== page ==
Monday, March 15, 2010

Reflections on MACUL 2010

Some random thoughts about last week's MACUL conference:

Most mind-blowing: Learning how Holland Christian schools had made their Macbook webcams a ubiquitous part of their curriculum across disciplines.

Best choice -- Choosing Cool Cat Teacher's presentation as my first. She is a true powerhouse of ideas and energy. Got me psyched. Enjoyed getting to check out her Kindle too.

So Odd -- Realized sometime Thursday morning that in another life I had attended a basketball clinic at the Pantlind Hotel (Now Amway Center). Big name speakers like John Wooden ran plays in the Civic Center (now Devos Center).

So Sad -- Having presented at both Cobo Center / and Amway-Devos this school year, it is depressing to note how inferior Detroit's facility was in nearly every way. Why do we set the bar so low?

Worst Exhibitors -- Gale Cengage had two booths and three persons attending. Not one of them could answer a simple, important question about ebooks.

Happiest Exhibitor -- The C-Span rep was ecstatic to have an American Government teacher stop by. I signed her email list (only the second name, though I visited shortly before closing). She urged me to take extra pencils and confided to me that I was privileged to be getting at C-Span pen because I was a Gov. guy. Woo-hoo!

I Surrender -- Apple's Helen Hoffenberg vehemently recommended Tony Wagner's The Global Achievement Gap two days after Will Gervais had done so, I ordered it on the spot with my iTouch.

Swimming in Ideas -- The drive home went very quickly as I reflected on engaging conversations with such interesting folks as:

Dan (Traverse City West) -- Using Challenge Based Learning for A.P. English.

Andy (Calhoun Co. Intermediate) -- Finding "Big Ideas" for Challenge Based Learning

Jane (Apple), -- An amazing Alaskan human interest story involving collaboration.

Calvin (Apple) -- The wonders of the new QuickTime and Apple's aggressive buy-back program for schools who choose duddy P.C.s. Hope we get together for coffee to continue that conversation.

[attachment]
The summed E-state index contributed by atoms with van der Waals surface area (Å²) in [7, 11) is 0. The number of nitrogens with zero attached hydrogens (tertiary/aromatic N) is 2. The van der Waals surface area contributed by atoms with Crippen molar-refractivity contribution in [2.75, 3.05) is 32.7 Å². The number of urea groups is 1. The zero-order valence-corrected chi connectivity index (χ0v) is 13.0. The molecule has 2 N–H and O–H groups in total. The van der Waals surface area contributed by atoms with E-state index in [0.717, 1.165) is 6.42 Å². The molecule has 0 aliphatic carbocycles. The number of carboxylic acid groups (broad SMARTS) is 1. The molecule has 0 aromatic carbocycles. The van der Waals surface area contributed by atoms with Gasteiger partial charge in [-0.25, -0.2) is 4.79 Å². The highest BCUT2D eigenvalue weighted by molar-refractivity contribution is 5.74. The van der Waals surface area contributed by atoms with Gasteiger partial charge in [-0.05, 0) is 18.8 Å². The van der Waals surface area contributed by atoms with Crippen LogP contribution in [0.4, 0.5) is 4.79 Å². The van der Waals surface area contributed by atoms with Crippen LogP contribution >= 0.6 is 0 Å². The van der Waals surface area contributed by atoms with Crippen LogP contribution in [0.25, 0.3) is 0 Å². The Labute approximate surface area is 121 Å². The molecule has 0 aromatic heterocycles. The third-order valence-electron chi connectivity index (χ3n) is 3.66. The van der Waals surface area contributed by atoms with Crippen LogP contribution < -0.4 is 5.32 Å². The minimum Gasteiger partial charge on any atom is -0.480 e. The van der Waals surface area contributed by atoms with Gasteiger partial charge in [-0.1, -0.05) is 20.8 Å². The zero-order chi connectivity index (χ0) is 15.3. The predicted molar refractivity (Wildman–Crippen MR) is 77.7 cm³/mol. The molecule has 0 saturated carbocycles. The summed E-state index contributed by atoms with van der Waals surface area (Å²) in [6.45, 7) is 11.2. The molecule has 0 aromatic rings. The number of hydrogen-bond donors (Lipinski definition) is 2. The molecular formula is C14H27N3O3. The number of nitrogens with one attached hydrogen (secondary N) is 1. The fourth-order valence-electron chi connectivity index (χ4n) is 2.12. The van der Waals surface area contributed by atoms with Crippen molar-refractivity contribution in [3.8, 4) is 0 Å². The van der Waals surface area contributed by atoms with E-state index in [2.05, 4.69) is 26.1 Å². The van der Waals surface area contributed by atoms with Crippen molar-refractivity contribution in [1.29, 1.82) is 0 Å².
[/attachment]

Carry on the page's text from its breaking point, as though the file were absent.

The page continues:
"Day Dream" Flickr Creative Commons photo by perfect day dream

Friday, March 12, 2010

MACUL Conference Presentation on Challenge Based Learning

I'm the Amway Plaza, today (March 12), presenting for the 2010 MACUL (Michigan Association for Computer Users in Learning) Conference. Here's the description of today's session:

Using Apple’s Challenge-Based Learning to Build Learning networks
Larry Baker, Teacher, Mercy High School

This presentation outlines Apple’s “Challenge Based Learning” as implemented in two courses. CBL is not dependent on specific software/equipment. It fosters authentic learning and leverages technology tools and resources. Students use Web 2.0 for planning, collaborating, and sharing, while seeking solutions. The shift from teacher-learner to co-learners will be examined.

I've been looking forward to this presentation ever since the students completed their presentations in early December. I am going to let their videos and online solutions do much of the talking. Here are many of the presentation resources:

My 2010 MACUL Presentation Slides: Challenge Based Learning

The Challenge Assignment: Create an Authentic Medium for Improving our Democracy

Student Video Interviews: Challenge Based Learning

Student Created Challenge Solution: Gov Love Ning

Student Created Challenge Solution: Operation iVote Demo

Student Created Challenge Solution: The Ideal Voter Site

Student Created Challenge Solution: The Democracy of Tomorrow Site

Student Created Challenge Solution: What Up, Gov! Facebook Group

Apple Computer: Challenge Based Learning